Tutor: Stephanie Vann

Victorian Samplers

Monday 12 June 2.00 pm – 4.00 pm

The Victorians made samplers to show their skill and creativity with a needle. Embroidery has again become fashionable. In this session you…

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37 Go to Yorkshire


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Saturday 20th May saw 37 students visit The Yorkshire Sculpture Park.

This visit complimented tutor Susan Roberts’ 3 Sculptors at The Yorkshire Sculpture Park courses currently running in Radcliffe and Nottingham.

We had a fantastic day;

the whole trip was extremely well organised by Radcliffe Branch committee, we got to see and feel the very tactile installations in the new Tony Cragg exhibition, and had a wonderfully informative tour  by guide Gary.


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Gary our guide

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Why everyone should vote – a time when women didn’t have the vote


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Are you registered to vote on June 8th?

Do you intend to use your vote on June 8th?

Women fought hard for their right to vote – use yours.

This census extract from 1911 shows why everyone should exercise their right to vote:


This brave  20 year old woman writes:

No Vote – No census

I am

Dumb politically

Blind to the census

Deaf to enumerators

Being classed with criminals, lunatics and paupers

and prefer to give no further particulars

Dorothy ? Arbow? (apologies I cannot read her name)

Thanks to  Myko Celland (Twitter @dapperhistorian) for this information



‘Every member a thinker and worker’- notes from 1925 WEA Class


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davEvery member a thinker and a worker: notes from a 1925 social psychology class in Tyneside

Our WEA  Colleagues in the North East recently published this fascinating insight into early WEA courses. It demonstrates that the WEA has always been committed to providing education with a social purpose. We love to encourage our students to develop their critical thinking skills.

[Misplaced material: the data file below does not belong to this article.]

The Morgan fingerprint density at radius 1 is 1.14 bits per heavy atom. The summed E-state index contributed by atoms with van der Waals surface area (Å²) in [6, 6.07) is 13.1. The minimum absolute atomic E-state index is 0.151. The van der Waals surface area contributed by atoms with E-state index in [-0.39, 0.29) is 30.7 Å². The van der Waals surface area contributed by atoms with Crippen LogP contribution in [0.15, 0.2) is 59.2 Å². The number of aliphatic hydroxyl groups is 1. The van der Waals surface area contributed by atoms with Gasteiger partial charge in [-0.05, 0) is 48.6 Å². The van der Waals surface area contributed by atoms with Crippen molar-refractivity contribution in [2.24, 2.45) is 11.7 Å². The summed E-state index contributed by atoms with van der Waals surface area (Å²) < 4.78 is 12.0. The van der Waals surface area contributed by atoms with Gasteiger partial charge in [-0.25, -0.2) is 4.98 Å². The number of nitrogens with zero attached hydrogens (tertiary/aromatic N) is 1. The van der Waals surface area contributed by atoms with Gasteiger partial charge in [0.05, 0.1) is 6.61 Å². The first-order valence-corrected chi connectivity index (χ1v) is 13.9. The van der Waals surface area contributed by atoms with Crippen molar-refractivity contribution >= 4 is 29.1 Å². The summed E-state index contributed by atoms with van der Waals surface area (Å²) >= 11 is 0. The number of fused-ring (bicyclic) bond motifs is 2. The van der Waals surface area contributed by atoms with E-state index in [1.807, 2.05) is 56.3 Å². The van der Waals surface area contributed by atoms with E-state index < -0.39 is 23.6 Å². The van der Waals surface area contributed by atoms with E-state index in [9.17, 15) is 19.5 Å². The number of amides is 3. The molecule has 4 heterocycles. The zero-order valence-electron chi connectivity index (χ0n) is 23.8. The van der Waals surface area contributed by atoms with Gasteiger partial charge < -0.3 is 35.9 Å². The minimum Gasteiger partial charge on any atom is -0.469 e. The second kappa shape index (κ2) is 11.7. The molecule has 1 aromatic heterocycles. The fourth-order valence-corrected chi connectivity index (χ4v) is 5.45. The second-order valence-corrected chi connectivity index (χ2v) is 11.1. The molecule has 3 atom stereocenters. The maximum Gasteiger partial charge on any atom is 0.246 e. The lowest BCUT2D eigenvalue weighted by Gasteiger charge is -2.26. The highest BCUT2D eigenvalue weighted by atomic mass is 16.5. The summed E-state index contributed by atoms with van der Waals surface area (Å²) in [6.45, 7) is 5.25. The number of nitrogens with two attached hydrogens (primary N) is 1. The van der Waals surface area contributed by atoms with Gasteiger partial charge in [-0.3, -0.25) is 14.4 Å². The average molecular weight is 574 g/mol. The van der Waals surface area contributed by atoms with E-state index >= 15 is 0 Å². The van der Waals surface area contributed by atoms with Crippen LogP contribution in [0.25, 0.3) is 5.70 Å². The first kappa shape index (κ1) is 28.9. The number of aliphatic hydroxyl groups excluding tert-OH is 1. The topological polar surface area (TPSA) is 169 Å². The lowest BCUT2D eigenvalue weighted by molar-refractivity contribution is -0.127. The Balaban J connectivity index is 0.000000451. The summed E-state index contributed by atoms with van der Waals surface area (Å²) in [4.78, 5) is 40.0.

Turbulent Times 1918-28

Our recent visit to Tyne & Wear Archives provided a rare insight into the ways that 1920s WEA students responded to the educational activities on offer.

Hidden in a parcel of more mundane documents was a small blue exercise book entitled “Annfield Plain Class in Psychology, Journal 1925-26, 3rd year’.

This was clearly quite an advanced university extension tutorial class. Evidently, there was a class meeting, lecture and discussion each week, and the students took it in turns to take notes in the class journal.

This class was concerned with social psychology and there is evidence throughout that both the tutor, Mr Rutherford, and his students were using a psychological lens to engage with preoccupations of the era, such as the nature of progress and the power of advertising/propaganda. Other discussions dealt with politically charged issues – such as social Darwinism, patriotism and whether there were innate racial characteristics (‘the questions of stock’). These both harked back to the debates of the first world war and were harbingers of the extremist thought which pervaded Europe in the following decade, but the class notes show a critical engagement, taking nothing at face value. Even the contentious ideas of Oswald Mosley and his father were used as examples to stimulate debate.

Additionally, the group discussed what made for a successful WEA class. As the list on the image above demonstrates, the emphasis was on a tutor who could inclusively guide discussions that catered for a wide range of abilities, and a class (“each member a thinker and a worker”) who were willing to participate, absorbed in the topic, and open to others’ opinions.